|Mushtak Parker, Arab News|
Malaysia’s 12th general election last week has opened up a Pandora’s box.
As a humbled Prime Minister Abdullah Badawi finalizes the task of forming a new Cabinet, the fallout of the ruling Barisan Nasional (BN) coalition losing its two-third majority in the 222-seat Dewan Rakyat (the Malaysian Parliament) for the first time since 1969 and in four states plus the Federal Territory of Kuala Lumpur, are still reverberating across this subtropical country.
It wasn’t quite a political earthquake, but Malaysia’s voters gave Badawi and his ruling BN coalition and its constituent parties, UMNO (United Malays National Organization), MCA (Malaysian Chinese Association) and MIC (Malaysian Indian Congress), a bloody nose.
But the pain for Badawi could indeed be prolonged till November when the next test for the beleaguered premier looms — the annual convention of the dominant party in the BN coalition, UMNO. The president of UMNO is also the chairman of BN and the prime minister of the country. All indications are that Badawi’s presidency of UMNO will be severely challenged at the convention, and he might lose the vote of confidence and therefore the presidency. In which case, he would have no choice but to resign as prime minister. The only other credible alternative to Badawi is Defense Minister Najib Tun Abdul Razak, one of the deputy presidents of UMNO.
To make things worse for Badawi, his predecessor, Dr. Mahathir Mohammed has already accused Badawi of letting down the BN, UMNO and the country, and urging him to resign. The danger is that UMNO, instead of rallying behind its leader, will sleepwalk into spilling blood in a bitter factional feud.
To interpret the 2008 elections as Malaysian democracy and indeed political culture coming of age would be oversimplifying things. The BN won 140 seats compared to 82 for the opposition parties comprising DAP, PKR and PAS (the Islamic party of Malaysia). This still gives it a handsome majority in the Dewan Rakyat of 58 seats.
However, compared to the past, the BN coalition government would not be able to change the constitution at will, which may be a good check and balance on the government. A true test for Malaysian democracy is for parties to organize across the racial lines.
But given the politics of race in multicultural Malaysia, it is unlikely that this will happen. Take for instance Penang state, which has a Chinese majority and which is one of the more prosperous regions of the country.
Penang is also the home state of Premier Badawi, who comfortably retained his Kepala Batas seat. But it is also the stronghold of Anwar Ibrahim, the disgraced former deputy prime minister and UMNO deputy president who was jailed for corruption. Anwar was automatically barred from politics, but the expiry of his ban uncannily was a week after the date of the elections.
Anwar’s wife, Wan Azizah Ismail easily won her Permatang Pauh seat that she fought under the banner of her Parti Kaedilan Rakyat (PKR) or People’s Justice Party. There are reports that Wan Azizah plans to resign her seat to force a by-election that would pave the way for Anwar to re-enter Parliament and the sometimes-murky world of Malaysian politics. If this happens, it is most likely that we will have a by-election in April or May.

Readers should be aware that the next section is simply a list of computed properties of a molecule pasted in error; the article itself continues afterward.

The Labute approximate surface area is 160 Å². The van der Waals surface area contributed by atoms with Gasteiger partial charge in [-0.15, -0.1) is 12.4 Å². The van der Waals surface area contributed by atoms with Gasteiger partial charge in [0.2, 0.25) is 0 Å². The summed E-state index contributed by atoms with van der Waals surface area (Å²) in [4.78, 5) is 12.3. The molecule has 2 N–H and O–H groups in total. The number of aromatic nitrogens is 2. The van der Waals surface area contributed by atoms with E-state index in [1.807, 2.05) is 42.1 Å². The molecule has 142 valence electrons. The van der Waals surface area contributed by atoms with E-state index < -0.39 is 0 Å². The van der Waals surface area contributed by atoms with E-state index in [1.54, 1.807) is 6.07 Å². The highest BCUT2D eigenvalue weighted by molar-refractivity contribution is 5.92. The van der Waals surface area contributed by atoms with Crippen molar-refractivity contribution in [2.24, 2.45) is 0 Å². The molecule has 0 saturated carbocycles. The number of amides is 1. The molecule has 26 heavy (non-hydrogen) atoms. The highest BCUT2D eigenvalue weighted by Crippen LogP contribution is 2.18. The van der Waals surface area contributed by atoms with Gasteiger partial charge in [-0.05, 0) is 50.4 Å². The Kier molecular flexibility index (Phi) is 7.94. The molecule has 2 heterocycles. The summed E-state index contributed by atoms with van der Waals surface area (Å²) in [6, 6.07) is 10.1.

When Malays fight amongst each other, then others gain. The BN lost its majority in Penang — both in terms of its MPs in the federal Parliament and the state assembly. Penang’s new Chief Minister Lim Guan Eng, from the opposition Chinese-dominated DAP, has already thrown down the gauntlet which could severely test the status quo in Malaysia. Lim gave notice that his DAP-led state government would no longer practice the New Economic Policy (NEP), which was introduced in 1971 after the 1969 race riots aimed at promoting affirmative action in favor of the Bumiputras (ethnic Malays) who were at the bottom of the economic ladder.
Badawi has been quick to warn Lim not to make statements that could stoke racial tensions and marginalize the Malays. The DAP may be testing how far it can undermine the race card in Malaysian politics. But the true battle for the soul of Malaysian politics will be fought out by factions within the dominant Malays — inside UMNO and between UMNO and PAS and PKR. There is one school of thought that stresses that the poor showing of BN was orchestrated by an UMNO faction supporting Deputy Premier Najib Tun Abdul Razak because it wanted to undermine Badawi’s authority and support within UMNO. Only time will tell whether this turns out to be so at the next UMNO convention.
PAS remains a one-state party as shown by its dominance of Kelantan. If it can transform itself from a purely religious party to a more inclusive party along the lines of AK Party in Turkey that would embrace non-Muslims and non-Malays, then it could start breaking the mold of Malaysian politics.
But the current PAS leadership lacks the vision or the will to effect such a transformation.
The other striking feature of the elections is the beginnings of potential dynastic structures in Malaysian politics. Mahathir’s son Mukhriz won a parliamentary set in Kedah for the BN; Anwar’s daughter Nurul Izzah ousted Shahrizat Abdul Jalil, the minister for women’s and rural affairs; and Abdullah Badawi’s son-in-law Khairy Jamaluddin scraped through winning a parliamentary seat at the first go.
Saturday, March 15, 2008
Malaysia: Shadow Over Badawi’s Future
(an extract from http://www.arabnews.com/?page=7§ion=0&article=107857&d=15&m=3&y=2008)